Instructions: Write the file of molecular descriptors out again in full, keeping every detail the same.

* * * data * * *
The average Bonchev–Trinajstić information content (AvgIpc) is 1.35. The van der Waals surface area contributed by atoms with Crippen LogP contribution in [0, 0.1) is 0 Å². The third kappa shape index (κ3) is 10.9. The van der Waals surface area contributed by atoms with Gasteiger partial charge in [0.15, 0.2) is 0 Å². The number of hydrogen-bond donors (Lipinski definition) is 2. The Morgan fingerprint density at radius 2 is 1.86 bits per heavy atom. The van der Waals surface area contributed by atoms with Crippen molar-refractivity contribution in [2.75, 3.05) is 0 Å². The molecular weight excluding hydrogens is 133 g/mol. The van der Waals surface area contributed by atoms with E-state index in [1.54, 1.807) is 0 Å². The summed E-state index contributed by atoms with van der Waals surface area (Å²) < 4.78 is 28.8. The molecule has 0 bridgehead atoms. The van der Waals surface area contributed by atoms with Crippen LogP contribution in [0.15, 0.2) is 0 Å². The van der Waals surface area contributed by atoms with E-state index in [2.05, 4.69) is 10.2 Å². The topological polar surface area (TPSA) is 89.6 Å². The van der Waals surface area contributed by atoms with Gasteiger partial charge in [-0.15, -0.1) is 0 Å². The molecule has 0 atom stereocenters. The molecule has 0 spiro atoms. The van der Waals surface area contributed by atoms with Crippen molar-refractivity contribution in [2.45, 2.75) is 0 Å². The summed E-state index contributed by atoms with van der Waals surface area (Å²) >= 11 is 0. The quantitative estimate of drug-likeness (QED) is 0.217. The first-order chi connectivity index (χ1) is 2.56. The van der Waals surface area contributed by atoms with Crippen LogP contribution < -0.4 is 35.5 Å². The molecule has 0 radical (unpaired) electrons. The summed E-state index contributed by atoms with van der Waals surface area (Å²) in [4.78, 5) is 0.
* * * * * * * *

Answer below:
The average Bonchev–Trinajstić information content (AvgIpc) is 1.35. The van der Waals surface area contributed by atoms with Crippen LogP contribution in [0, 0.1) is 0 Å². The third kappa shape index (κ3) is 10.9. The van der Waals surface area contributed by atoms with Gasteiger partial charge in [0.15, 0.2) is 0 Å². The number of hydrogen-bond donors (Lipinski definition) is 2. The Morgan fingerprint density at radius 2 is 1.86 bits per heavy atom. The van der Waals surface area contributed by atoms with Crippen molar-refractivity contribution in [2.75, 3.05) is 0 Å². The molecular weight excluding hydrogens is 133 g/mol. The van der Waals surface area contributed by atoms with E-state index in [1.54, 1.807) is 0 Å². The summed E-state index contributed by atoms with van der Waals surface area (Å²) < 4.78 is 28.8. The molecule has 0 bridgehead atoms. The van der Waals surface area contributed by atoms with Crippen LogP contribution in [0.15, 0.2) is 0 Å². The van der Waals surface area contributed by atoms with E-state index in [2.05, 4.69) is 10.2 Å². The topological polar surface area (TPSA) is 89.6 Å². The van der Waals surface area contributed by atoms with Gasteiger partial charge in [-0.15, -0.1) is 0 Å². The molecule has 0 atom stereocenters. The molecule has 0 spiro atoms. The van der Waals surface area contributed by atoms with Crippen molar-refractivity contribution in [2.45, 2.75) is 0 Å². The summed E-state index contributed by atoms with van der Waals surface area (Å²) >= 11 is 0. The quantitative estimate of drug-likeness (QED) is 0.217. The first-order chi connectivity index (χ1) is 2.56. The van der Waals surface area contributed by atoms with Crippen LogP contribution < -0.4 is 35.5 Å². The molecule has 0 radical (unpaired) electrons. The summed E-state index contributed by atoms with van der Waals surface area (Å²) in [4.78, 5) is 0.